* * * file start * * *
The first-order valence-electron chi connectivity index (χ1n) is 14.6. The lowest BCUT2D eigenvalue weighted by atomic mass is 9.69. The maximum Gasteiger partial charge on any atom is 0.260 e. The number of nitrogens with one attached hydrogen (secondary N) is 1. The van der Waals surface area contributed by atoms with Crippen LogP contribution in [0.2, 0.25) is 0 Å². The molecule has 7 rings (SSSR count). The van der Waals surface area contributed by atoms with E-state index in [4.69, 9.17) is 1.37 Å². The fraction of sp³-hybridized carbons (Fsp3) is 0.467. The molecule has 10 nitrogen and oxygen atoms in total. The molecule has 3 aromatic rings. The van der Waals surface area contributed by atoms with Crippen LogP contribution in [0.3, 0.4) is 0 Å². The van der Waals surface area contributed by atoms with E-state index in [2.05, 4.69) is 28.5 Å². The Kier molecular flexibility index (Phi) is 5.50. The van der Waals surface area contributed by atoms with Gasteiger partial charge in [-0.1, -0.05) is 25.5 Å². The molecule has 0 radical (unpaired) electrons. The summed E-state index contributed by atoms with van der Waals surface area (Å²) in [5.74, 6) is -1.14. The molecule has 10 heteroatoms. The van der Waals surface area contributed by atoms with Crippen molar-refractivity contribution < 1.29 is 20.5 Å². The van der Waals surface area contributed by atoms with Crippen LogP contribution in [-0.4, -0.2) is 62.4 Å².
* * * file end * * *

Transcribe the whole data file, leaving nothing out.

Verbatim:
The first-order valence-electron chi connectivity index (χ1n) is 14.6. The lowest BCUT2D eigenvalue weighted by atomic mass is 9.69. The maximum Gasteiger partial charge on any atom is 0.260 e. The number of nitrogens with one attached hydrogen (secondary N) is 1. The van der Waals surface area contributed by atoms with Crippen LogP contribution in [0.2, 0.25) is 0 Å². The molecule has 7 rings (SSSR count). The van der Waals surface area contributed by atoms with E-state index in [4.69, 9.17) is 1.37 Å². The fraction of sp³-hybridized carbons (Fsp3) is 0.467. The molecule has 10 nitrogen and oxygen atoms in total. The molecule has 3 aromatic rings. The van der Waals surface area contributed by atoms with Crippen LogP contribution in [0.3, 0.4) is 0 Å². The van der Waals surface area contributed by atoms with E-state index in [2.05, 4.69) is 28.5 Å². The Kier molecular flexibility index (Phi) is 5.50. The van der Waals surface area contributed by atoms with Gasteiger partial charge in [-0.1, -0.05) is 25.5 Å². The molecule has 0 radical (unpaired) electrons. The summed E-state index contributed by atoms with van der Waals surface area (Å²) in [5.74, 6) is -1.14. The molecule has 10 heteroatoms. The van der Waals surface area contributed by atoms with Crippen molar-refractivity contribution < 1.29 is 20.5 Å². The van der Waals surface area contributed by atoms with Crippen LogP contribution in [-0.4, -0.2) is 62.4 Å².